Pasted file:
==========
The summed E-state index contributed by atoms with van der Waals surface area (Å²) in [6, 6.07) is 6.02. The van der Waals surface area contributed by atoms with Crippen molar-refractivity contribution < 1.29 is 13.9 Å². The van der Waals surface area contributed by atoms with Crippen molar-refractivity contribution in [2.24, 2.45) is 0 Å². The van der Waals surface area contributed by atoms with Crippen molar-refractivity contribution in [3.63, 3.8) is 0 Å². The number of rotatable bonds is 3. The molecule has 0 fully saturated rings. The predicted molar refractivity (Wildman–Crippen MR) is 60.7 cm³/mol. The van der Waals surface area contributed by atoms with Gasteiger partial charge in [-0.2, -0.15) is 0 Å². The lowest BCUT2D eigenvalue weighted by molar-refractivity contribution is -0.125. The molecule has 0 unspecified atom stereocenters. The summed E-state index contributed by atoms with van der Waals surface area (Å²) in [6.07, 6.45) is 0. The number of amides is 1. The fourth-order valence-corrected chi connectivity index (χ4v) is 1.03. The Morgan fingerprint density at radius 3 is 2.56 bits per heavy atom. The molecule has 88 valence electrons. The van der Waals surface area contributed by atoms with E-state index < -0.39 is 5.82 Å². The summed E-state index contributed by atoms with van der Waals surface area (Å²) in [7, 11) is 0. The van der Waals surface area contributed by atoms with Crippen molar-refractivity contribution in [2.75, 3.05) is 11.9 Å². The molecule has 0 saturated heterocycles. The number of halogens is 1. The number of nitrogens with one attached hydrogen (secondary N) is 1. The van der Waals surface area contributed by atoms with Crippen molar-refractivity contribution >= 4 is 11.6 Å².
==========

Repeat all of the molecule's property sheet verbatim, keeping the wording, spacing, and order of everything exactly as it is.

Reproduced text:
The summed E-state index contributed by atoms with van der Waals surface area (Å²) in [6, 6.07) is 6.02. The van der Waals surface area contributed by atoms with Crippen molar-refractivity contribution < 1.29 is 13.9 Å². The van der Waals surface area contributed by atoms with Crippen molar-refractivity contribution in [2.24, 2.45) is 0 Å². The van der Waals surface area contributed by atoms with Crippen molar-refractivity contribution in [3.63, 3.8) is 0 Å². The number of rotatable bonds is 3. The molecule has 0 fully saturated rings. The predicted molar refractivity (Wildman–Crippen MR) is 60.7 cm³/mol. The van der Waals surface area contributed by atoms with Gasteiger partial charge in [-0.2, -0.15) is 0 Å². The lowest BCUT2D eigenvalue weighted by molar-refractivity contribution is -0.125. The molecule has 0 unspecified atom stereocenters. The summed E-state index contributed by atoms with van der Waals surface area (Å²) in [6.07, 6.45) is 0. The number of amides is 1. The fourth-order valence-corrected chi connectivity index (χ4v) is 1.03. The Morgan fingerprint density at radius 3 is 2.56 bits per heavy atom. The molecule has 88 valence electrons. The van der Waals surface area contributed by atoms with E-state index < -0.39 is 5.82 Å². The summed E-state index contributed by atoms with van der Waals surface area (Å²) in [7, 11) is 0. The van der Waals surface area contributed by atoms with Crippen molar-refractivity contribution in [2.75, 3.05) is 11.9 Å². The molecule has 0 saturated heterocycles. The number of halogens is 1. The number of nitrogens with one attached hydrogen (secondary N) is 1. The van der Waals surface area contributed by atoms with Crippen molar-refractivity contribution >= 4 is 11.6 Å².